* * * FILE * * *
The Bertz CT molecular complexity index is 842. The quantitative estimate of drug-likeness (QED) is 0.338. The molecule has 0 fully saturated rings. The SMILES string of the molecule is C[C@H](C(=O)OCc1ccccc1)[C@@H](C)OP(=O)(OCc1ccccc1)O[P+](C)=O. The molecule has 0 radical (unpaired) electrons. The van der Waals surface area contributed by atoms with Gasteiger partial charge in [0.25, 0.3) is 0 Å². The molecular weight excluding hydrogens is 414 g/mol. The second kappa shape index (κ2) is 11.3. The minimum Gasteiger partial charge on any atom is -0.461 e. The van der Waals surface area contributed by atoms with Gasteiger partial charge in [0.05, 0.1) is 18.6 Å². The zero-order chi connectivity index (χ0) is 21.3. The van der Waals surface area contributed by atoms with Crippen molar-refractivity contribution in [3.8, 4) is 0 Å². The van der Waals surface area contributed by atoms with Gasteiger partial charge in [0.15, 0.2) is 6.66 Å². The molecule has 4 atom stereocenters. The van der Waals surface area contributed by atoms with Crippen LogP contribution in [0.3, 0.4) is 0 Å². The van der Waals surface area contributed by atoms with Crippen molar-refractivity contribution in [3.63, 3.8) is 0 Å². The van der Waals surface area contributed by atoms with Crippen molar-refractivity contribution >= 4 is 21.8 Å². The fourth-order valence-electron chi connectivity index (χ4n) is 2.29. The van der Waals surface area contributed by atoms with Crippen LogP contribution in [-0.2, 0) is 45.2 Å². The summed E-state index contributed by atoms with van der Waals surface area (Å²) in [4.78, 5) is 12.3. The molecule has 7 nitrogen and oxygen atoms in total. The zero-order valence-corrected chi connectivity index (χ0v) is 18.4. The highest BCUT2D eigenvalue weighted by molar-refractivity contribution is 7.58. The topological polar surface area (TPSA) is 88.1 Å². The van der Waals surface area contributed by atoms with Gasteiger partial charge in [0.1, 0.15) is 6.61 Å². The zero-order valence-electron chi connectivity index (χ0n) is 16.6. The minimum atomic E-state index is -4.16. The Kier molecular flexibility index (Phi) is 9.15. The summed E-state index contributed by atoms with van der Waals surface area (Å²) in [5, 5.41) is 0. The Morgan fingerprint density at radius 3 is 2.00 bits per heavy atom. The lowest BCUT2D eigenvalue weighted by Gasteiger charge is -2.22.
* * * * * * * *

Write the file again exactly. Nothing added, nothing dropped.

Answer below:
The Bertz CT molecular complexity index is 842. The quantitative estimate of drug-likeness (QED) is 0.338. The molecule has 0 fully saturated rings. The SMILES string of the molecule is C[C@H](C(=O)OCc1ccccc1)[C@@H](C)OP(=O)(OCc1ccccc1)O[P+](C)=O. The molecule has 0 radical (unpaired) electrons. The van der Waals surface area contributed by atoms with Gasteiger partial charge in [0.25, 0.3) is 0 Å². The molecular weight excluding hydrogens is 414 g/mol. The second kappa shape index (κ2) is 11.3. The minimum Gasteiger partial charge on any atom is -0.461 e. The van der Waals surface area contributed by atoms with Gasteiger partial charge in [0.05, 0.1) is 18.6 Å². The zero-order chi connectivity index (χ0) is 21.3. The van der Waals surface area contributed by atoms with Crippen molar-refractivity contribution in [3.8, 4) is 0 Å². The van der Waals surface area contributed by atoms with Gasteiger partial charge in [0.15, 0.2) is 6.66 Å². The molecule has 4 atom stereocenters. The van der Waals surface area contributed by atoms with Crippen LogP contribution in [0.3, 0.4) is 0 Å². The van der Waals surface area contributed by atoms with Crippen molar-refractivity contribution in [3.63, 3.8) is 0 Å². The van der Waals surface area contributed by atoms with Crippen molar-refractivity contribution >= 4 is 21.8 Å². The fourth-order valence-electron chi connectivity index (χ4n) is 2.29. The van der Waals surface area contributed by atoms with Crippen LogP contribution in [-0.2, 0) is 45.2 Å². The summed E-state index contributed by atoms with van der Waals surface area (Å²) in [4.78, 5) is 12.3. The molecule has 7 nitrogen and oxygen atoms in total. The zero-order valence-corrected chi connectivity index (χ0v) is 18.4. The highest BCUT2D eigenvalue weighted by molar-refractivity contribution is 7.58. The topological polar surface area (TPSA) is 88.1 Å². The van der Waals surface area contributed by atoms with Gasteiger partial charge in [0.1, 0.15) is 6.61 Å². The zero-order valence-electron chi connectivity index (χ0n) is 16.6. The minimum atomic E-state index is -4.16. The Kier molecular flexibility index (Phi) is 9.15. The summed E-state index contributed by atoms with van der Waals surface area (Å²) in [5, 5.41) is 0. The Morgan fingerprint density at radius 3 is 2.00 bits per heavy atom. The lowest BCUT2D eigenvalue weighted by Gasteiger charge is -2.22.